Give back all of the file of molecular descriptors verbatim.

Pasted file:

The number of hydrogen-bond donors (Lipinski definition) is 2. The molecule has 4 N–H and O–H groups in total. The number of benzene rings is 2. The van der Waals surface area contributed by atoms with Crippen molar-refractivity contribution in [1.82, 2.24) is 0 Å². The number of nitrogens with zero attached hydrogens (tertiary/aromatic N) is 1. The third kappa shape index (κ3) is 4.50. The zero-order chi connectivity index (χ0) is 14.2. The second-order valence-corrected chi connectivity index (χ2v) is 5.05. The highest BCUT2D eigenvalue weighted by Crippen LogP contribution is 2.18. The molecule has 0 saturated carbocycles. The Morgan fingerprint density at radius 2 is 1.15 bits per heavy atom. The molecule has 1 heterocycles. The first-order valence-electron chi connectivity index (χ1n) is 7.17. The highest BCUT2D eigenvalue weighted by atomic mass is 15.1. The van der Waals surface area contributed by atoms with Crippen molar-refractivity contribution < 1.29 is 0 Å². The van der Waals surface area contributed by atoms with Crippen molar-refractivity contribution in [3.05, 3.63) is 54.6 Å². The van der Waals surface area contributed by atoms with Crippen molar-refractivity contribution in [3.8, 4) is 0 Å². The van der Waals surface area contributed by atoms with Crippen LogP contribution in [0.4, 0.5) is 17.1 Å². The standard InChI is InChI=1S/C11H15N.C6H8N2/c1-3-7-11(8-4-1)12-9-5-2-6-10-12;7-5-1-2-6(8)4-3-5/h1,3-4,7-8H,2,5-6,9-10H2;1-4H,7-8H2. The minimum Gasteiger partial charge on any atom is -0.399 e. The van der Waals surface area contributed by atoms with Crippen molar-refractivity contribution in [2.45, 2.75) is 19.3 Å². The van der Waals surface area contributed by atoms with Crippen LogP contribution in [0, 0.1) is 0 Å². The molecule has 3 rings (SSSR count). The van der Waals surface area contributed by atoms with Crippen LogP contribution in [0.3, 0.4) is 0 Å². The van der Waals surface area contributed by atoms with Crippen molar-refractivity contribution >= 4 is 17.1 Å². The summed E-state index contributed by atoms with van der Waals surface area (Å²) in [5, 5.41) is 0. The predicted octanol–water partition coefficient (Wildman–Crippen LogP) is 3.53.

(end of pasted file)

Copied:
The number of hydrogen-bond donors (Lipinski definition) is 2. The molecule has 4 N–H and O–H groups in total. The number of benzene rings is 2. The van der Waals surface area contributed by atoms with Crippen molar-refractivity contribution in [1.82, 2.24) is 0 Å². The number of nitrogens with zero attached hydrogens (tertiary/aromatic N) is 1. The third kappa shape index (κ3) is 4.50. The zero-order chi connectivity index (χ0) is 14.2. The second-order valence-corrected chi connectivity index (χ2v) is 5.05. The highest BCUT2D eigenvalue weighted by Crippen LogP contribution is 2.18. The molecule has 0 saturated carbocycles. The Morgan fingerprint density at radius 2 is 1.15 bits per heavy atom. The molecule has 1 heterocycles. The first-order valence-electron chi connectivity index (χ1n) is 7.17. The highest BCUT2D eigenvalue weighted by atomic mass is 15.1. The van der Waals surface area contributed by atoms with Crippen molar-refractivity contribution < 1.29 is 0 Å². The van der Waals surface area contributed by atoms with Crippen molar-refractivity contribution in [3.05, 3.63) is 54.6 Å². The van der Waals surface area contributed by atoms with Crippen molar-refractivity contribution in [3.8, 4) is 0 Å². The van der Waals surface area contributed by atoms with Crippen LogP contribution in [0.4, 0.5) is 17.1 Å². The standard InChI is InChI=1S/C11H15N.C6H8N2/c1-3-7-11(8-4-1)12-9-5-2-6-10-12;7-5-1-2-6(8)4-3-5/h1,3-4,7-8H,2,5-6,9-10H2;1-4H,7-8H2. The minimum Gasteiger partial charge on any atom is -0.399 e. The van der Waals surface area contributed by atoms with Crippen molar-refractivity contribution in [2.45, 2.75) is 19.3 Å². The van der Waals surface area contributed by atoms with Crippen LogP contribution in [0, 0.1) is 0 Å². The molecule has 3 rings (SSSR count). The van der Waals surface area contributed by atoms with Crippen LogP contribution in [0.3, 0.4) is 0 Å². The van der Waals surface area contributed by atoms with Crippen molar-refractivity contribution >= 4 is 17.1 Å². The summed E-state index contributed by atoms with van der Waals surface area (Å²) in [5, 5.41) is 0. The predicted octanol–water partition coefficient (Wildman–Crippen LogP) is 3.53.